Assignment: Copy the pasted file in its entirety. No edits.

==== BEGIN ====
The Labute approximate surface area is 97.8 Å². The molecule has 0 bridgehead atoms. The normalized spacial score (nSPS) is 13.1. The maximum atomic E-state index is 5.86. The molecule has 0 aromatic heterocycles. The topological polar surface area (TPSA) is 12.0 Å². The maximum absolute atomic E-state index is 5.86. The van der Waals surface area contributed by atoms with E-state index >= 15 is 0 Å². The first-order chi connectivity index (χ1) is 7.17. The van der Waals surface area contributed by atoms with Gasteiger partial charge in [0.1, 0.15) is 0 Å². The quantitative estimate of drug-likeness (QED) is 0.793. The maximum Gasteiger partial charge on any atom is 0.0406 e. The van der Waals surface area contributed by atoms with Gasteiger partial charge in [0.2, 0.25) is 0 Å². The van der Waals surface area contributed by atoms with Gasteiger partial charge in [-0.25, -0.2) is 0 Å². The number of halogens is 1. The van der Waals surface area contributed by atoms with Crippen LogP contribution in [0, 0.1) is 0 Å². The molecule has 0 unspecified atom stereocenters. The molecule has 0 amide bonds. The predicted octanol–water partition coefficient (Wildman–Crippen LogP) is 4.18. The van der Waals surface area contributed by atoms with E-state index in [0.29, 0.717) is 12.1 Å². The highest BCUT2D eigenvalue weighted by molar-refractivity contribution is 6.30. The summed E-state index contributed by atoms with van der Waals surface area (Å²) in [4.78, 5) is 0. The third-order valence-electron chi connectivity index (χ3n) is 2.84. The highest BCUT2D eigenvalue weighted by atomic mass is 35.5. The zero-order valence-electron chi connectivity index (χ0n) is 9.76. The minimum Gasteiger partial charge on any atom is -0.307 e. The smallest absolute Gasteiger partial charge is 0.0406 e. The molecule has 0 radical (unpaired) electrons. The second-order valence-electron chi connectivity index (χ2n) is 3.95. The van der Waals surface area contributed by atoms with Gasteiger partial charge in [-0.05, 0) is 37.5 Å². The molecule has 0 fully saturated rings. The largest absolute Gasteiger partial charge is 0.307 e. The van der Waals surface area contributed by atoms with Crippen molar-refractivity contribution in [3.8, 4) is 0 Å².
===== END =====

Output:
The Labute approximate surface area is 97.8 Å². The molecule has 0 bridgehead atoms. The normalized spacial score (nSPS) is 13.1. The maximum atomic E-state index is 5.86. The molecule has 0 aromatic heterocycles. The topological polar surface area (TPSA) is 12.0 Å². The maximum absolute atomic E-state index is 5.86. The van der Waals surface area contributed by atoms with E-state index >= 15 is 0 Å². The first-order chi connectivity index (χ1) is 7.17. The van der Waals surface area contributed by atoms with Gasteiger partial charge in [0.1, 0.15) is 0 Å². The quantitative estimate of drug-likeness (QED) is 0.793. The maximum Gasteiger partial charge on any atom is 0.0406 e. The van der Waals surface area contributed by atoms with Gasteiger partial charge in [0.2, 0.25) is 0 Å². The van der Waals surface area contributed by atoms with Gasteiger partial charge in [-0.25, -0.2) is 0 Å². The number of halogens is 1. The van der Waals surface area contributed by atoms with Crippen LogP contribution in [0, 0.1) is 0 Å². The molecule has 0 unspecified atom stereocenters. The molecule has 0 amide bonds. The predicted octanol–water partition coefficient (Wildman–Crippen LogP) is 4.18. The van der Waals surface area contributed by atoms with E-state index in [0.29, 0.717) is 12.1 Å². The highest BCUT2D eigenvalue weighted by molar-refractivity contribution is 6.30. The summed E-state index contributed by atoms with van der Waals surface area (Å²) in [4.78, 5) is 0. The third-order valence-electron chi connectivity index (χ3n) is 2.84. The highest BCUT2D eigenvalue weighted by atomic mass is 35.5. The zero-order valence-electron chi connectivity index (χ0n) is 9.76. The minimum Gasteiger partial charge on any atom is -0.307 e. The smallest absolute Gasteiger partial charge is 0.0406 e. The molecule has 0 radical (unpaired) electrons. The second-order valence-electron chi connectivity index (χ2n) is 3.95. The van der Waals surface area contributed by atoms with Gasteiger partial charge in [-0.05, 0) is 37.5 Å². The molecule has 0 fully saturated rings. The largest absolute Gasteiger partial charge is 0.307 e. The van der Waals surface area contributed by atoms with Crippen molar-refractivity contribution in [3.8, 4) is 0 Å².